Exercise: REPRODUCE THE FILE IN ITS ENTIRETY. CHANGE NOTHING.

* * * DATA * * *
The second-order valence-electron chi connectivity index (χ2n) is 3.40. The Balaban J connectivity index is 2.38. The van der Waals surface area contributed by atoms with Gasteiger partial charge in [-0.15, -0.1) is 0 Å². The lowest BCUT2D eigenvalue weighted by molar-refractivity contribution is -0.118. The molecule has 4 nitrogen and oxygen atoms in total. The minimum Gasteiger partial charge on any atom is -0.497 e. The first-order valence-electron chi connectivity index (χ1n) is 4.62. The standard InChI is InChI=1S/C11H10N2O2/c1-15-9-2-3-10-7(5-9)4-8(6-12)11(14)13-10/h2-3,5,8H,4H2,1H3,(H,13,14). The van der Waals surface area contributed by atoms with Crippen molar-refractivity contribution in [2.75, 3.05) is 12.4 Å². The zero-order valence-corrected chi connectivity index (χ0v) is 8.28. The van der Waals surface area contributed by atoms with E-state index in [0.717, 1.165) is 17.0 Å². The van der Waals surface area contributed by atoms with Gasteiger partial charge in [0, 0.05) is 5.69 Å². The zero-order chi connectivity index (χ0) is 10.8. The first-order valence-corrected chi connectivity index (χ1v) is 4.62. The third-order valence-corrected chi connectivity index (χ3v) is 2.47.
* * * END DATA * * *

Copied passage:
The second-order valence-electron chi connectivity index (χ2n) is 3.40. The Balaban J connectivity index is 2.38. The van der Waals surface area contributed by atoms with Gasteiger partial charge in [-0.15, -0.1) is 0 Å². The lowest BCUT2D eigenvalue weighted by molar-refractivity contribution is -0.118. The molecule has 4 nitrogen and oxygen atoms in total. The minimum Gasteiger partial charge on any atom is -0.497 e. The first-order valence-electron chi connectivity index (χ1n) is 4.62. The standard InChI is InChI=1S/C11H10N2O2/c1-15-9-2-3-10-7(5-9)4-8(6-12)11(14)13-10/h2-3,5,8H,4H2,1H3,(H,13,14). The van der Waals surface area contributed by atoms with Crippen molar-refractivity contribution in [2.75, 3.05) is 12.4 Å². The zero-order valence-corrected chi connectivity index (χ0v) is 8.28. The van der Waals surface area contributed by atoms with E-state index in [0.717, 1.165) is 17.0 Å². The van der Waals surface area contributed by atoms with Gasteiger partial charge in [0, 0.05) is 5.69 Å². The zero-order chi connectivity index (χ0) is 10.8. The first-order valence-corrected chi connectivity index (χ1v) is 4.62. The third-order valence-corrected chi connectivity index (χ3v) is 2.47.